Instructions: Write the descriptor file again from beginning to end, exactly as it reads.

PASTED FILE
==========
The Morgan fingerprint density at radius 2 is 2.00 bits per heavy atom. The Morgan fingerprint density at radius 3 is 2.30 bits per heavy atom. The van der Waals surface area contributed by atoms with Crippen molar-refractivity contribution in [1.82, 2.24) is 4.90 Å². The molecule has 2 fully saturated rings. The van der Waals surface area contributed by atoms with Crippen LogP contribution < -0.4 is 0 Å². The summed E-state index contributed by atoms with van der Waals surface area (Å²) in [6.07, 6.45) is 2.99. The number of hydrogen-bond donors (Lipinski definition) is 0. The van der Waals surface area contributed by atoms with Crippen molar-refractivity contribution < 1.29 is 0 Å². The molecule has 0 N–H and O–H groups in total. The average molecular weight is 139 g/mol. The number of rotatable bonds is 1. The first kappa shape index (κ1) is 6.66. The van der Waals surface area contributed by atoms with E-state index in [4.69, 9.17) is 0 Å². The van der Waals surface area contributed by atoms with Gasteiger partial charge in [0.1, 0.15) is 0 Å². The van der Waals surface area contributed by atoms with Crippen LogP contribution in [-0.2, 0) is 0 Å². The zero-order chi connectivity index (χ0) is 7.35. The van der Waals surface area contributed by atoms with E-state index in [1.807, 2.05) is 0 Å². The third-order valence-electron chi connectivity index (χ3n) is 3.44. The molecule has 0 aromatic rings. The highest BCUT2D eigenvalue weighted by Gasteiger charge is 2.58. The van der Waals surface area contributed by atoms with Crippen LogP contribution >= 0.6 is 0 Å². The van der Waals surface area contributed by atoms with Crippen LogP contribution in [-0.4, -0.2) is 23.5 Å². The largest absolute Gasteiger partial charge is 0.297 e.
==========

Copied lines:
The Morgan fingerprint density at radius 2 is 2.00 bits per heavy atom. The Morgan fingerprint density at radius 3 is 2.30 bits per heavy atom. The van der Waals surface area contributed by atoms with Crippen molar-refractivity contribution in [1.82, 2.24) is 4.90 Å². The molecule has 2 fully saturated rings. The van der Waals surface area contributed by atoms with Crippen LogP contribution < -0.4 is 0 Å². The summed E-state index contributed by atoms with van der Waals surface area (Å²) in [6.07, 6.45) is 2.99. The number of hydrogen-bond donors (Lipinski definition) is 0. The van der Waals surface area contributed by atoms with Crippen molar-refractivity contribution < 1.29 is 0 Å². The molecule has 0 N–H and O–H groups in total. The average molecular weight is 139 g/mol. The number of rotatable bonds is 1. The first kappa shape index (κ1) is 6.66. The van der Waals surface area contributed by atoms with E-state index in [4.69, 9.17) is 0 Å². The van der Waals surface area contributed by atoms with Gasteiger partial charge in [0.1, 0.15) is 0 Å². The van der Waals surface area contributed by atoms with Crippen LogP contribution in [-0.2, 0) is 0 Å². The zero-order chi connectivity index (χ0) is 7.35. The van der Waals surface area contributed by atoms with E-state index in [1.807, 2.05) is 0 Å². The third-order valence-electron chi connectivity index (χ3n) is 3.44. The molecule has 0 aromatic rings. The highest BCUT2D eigenvalue weighted by Gasteiger charge is 2.58. The van der Waals surface area contributed by atoms with Crippen LogP contribution >= 0.6 is 0 Å². The van der Waals surface area contributed by atoms with Crippen LogP contribution in [-0.4, -0.2) is 23.5 Å². The largest absolute Gasteiger partial charge is 0.297 e.